Florida City Criminalises Public Sleeping To Crack Down On Homeless

Tony Gosling tony at cultureshop.org.uk
Tue Sep 23 00:08:59 BST 2014

Makes It Illegal To Sleep In Public In Effort To Crack Down On The Homeless



"City Makes It Illegal To Sleep In Public In 
Effort To Crack Down On The Homeless"

A homeless man sits on a sidewalk in Miami, FL

A city in Florida already notorious for its 
treatment of the homeless is going a step 
further. Last week, the Ft. Lauderdale City 
Commission unanimously approved two separate 
measures that restrict basic survival necessities 
for many homeless people, including sleeping in 
public areas and asking others for money.

The first, 
No. C-14-41, makes it illegal for anyone to sleep 
in public in the downtown area. According to 
commissioners, it was necessary because of Ft. 
Lauderdale’s interest in the “preservation of 
property values and the prevention of the deterioration in its downtown.”

The second measure, 
No. C-14-38, cracks down on people who ask 
drivers for money at an intersection. Under the 
new law, panhandling is now illegal at “busy 
intersections,” which includes dozens of stops in 
the city. The measure won’t just apply to 
homeless people, but anyone trying to raise money 
for charity, including children. Commissioners 
justified the move by pointing to the fact that 
there were 154 pedestrians involved in traffic 
accidents last year. But notably absent from that 
statistic is how many of those accidents involved panhandlers.

According to the 
Sentinel, violators of the new laws could face 
both a $500 fine and 60 days in jail.

Both measures passed by 5-0 votes, despite 
overwhelming testimony in opposition to the 
proposals. One local pastor, Craig Watts, 
cautioned commissioners against “laws that 
criminalize misfortune.” He called it “ethically 
dubious at best,” noting that the religious community opposed these measures.

Another individual who testified, Casey Cooper, 
told commissioners about his experiences being 
homeless over the past two-and-a-half years, 
noting that he “didn’t grow up in a wealthy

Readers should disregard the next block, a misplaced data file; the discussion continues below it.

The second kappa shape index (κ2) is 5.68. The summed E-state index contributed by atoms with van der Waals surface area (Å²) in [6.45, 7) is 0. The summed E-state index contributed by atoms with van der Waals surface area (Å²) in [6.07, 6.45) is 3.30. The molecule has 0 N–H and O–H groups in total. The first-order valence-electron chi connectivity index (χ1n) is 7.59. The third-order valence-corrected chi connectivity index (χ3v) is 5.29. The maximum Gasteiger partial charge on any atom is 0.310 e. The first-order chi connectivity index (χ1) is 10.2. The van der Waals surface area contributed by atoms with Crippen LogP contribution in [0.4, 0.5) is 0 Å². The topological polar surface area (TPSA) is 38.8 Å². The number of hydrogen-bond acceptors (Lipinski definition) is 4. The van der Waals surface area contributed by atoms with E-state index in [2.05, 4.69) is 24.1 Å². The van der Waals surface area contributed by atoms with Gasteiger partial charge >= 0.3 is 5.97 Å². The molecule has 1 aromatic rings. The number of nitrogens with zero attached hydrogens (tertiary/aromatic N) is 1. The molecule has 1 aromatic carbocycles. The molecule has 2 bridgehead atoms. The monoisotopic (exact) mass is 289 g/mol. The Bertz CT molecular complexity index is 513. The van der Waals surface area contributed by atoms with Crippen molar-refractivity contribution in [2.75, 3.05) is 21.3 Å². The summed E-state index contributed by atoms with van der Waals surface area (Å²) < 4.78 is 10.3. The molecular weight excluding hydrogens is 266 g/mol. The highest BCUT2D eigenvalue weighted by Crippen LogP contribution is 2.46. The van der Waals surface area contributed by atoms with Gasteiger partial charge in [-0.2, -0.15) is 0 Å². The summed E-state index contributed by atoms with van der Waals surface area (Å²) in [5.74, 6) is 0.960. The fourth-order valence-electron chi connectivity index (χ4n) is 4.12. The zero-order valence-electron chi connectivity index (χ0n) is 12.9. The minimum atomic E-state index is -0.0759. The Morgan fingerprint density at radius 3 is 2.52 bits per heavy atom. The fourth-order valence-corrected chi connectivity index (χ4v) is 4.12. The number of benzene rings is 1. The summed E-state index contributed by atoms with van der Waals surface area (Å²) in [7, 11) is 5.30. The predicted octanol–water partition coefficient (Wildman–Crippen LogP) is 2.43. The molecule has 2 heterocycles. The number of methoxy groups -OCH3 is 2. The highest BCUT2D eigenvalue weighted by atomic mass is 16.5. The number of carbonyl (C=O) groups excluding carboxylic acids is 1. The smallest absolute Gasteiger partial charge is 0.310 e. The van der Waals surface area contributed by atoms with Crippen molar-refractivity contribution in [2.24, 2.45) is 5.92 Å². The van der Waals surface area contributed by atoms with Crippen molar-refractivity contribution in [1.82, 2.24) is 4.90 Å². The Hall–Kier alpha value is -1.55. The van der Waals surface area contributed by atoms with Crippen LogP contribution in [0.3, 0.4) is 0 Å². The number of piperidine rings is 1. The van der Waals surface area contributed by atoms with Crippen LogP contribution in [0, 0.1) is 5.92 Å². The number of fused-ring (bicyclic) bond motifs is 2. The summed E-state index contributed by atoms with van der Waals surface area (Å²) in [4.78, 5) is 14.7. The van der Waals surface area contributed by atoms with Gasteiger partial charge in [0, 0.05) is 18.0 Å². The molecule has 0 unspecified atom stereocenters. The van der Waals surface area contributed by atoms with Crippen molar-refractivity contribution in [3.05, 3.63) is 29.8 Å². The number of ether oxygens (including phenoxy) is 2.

middle class family like you did,” but instead 
grew up in foster care. He was never adopted, so 
when he turned 18, with no family, he found 
himself on the streets. “So if people like you 
who are banning me every night, I have to worry 
about where I’m going to sleep at, where’s the 
next meal at, how am I going to get the next 
piece of clothing, worry if the cops are going to 
mess with me, and you’re going to try to pass a 
law that’s [...] going to ban homelessness?” 
Cooper asked commissioners. “Sleep is a human right.”

Cooper isn’t the only homeless person to call Ft. 
Lauderdale home. According to the 
Point-in-Time Count, there are 2,810 homeless 
individuals and families who live in Broward County.

Maria Foscarinis, who heads the National Law 
Center on Homelessness & Poverty, which monitors 
homeless criminalization laws, called Ft. 
Lauderdale’s move “unfortunate.” She told 
ThinkProgress that instead of criminalizing 
homeless individuals, “City revitalization should 
address the needs of all city residents ­ 
including homeless people ­ and should ensure the 
development of affordable housing, with any 
needed services, to provide a real and lasting solution to homelessness.”

This isn’t the first time that commissioners in 
Ft. Lauderdale have worked to criminalize 
homelessness in the city, nor is it even the 
first time this year. In April, the city passed a 
making it illegal for homeless people to have 
possessions in public and empowered police 
officers to confiscate them, provided they gave the individual 24 hours notice.

Criminalizing homelessness is an 
trend in cities across the country. Many 
municipalities, ranging from 
Alto to 
and beyond, have enacted measures in the past few 
years that turn homeless people into criminals simply for trying to survive.
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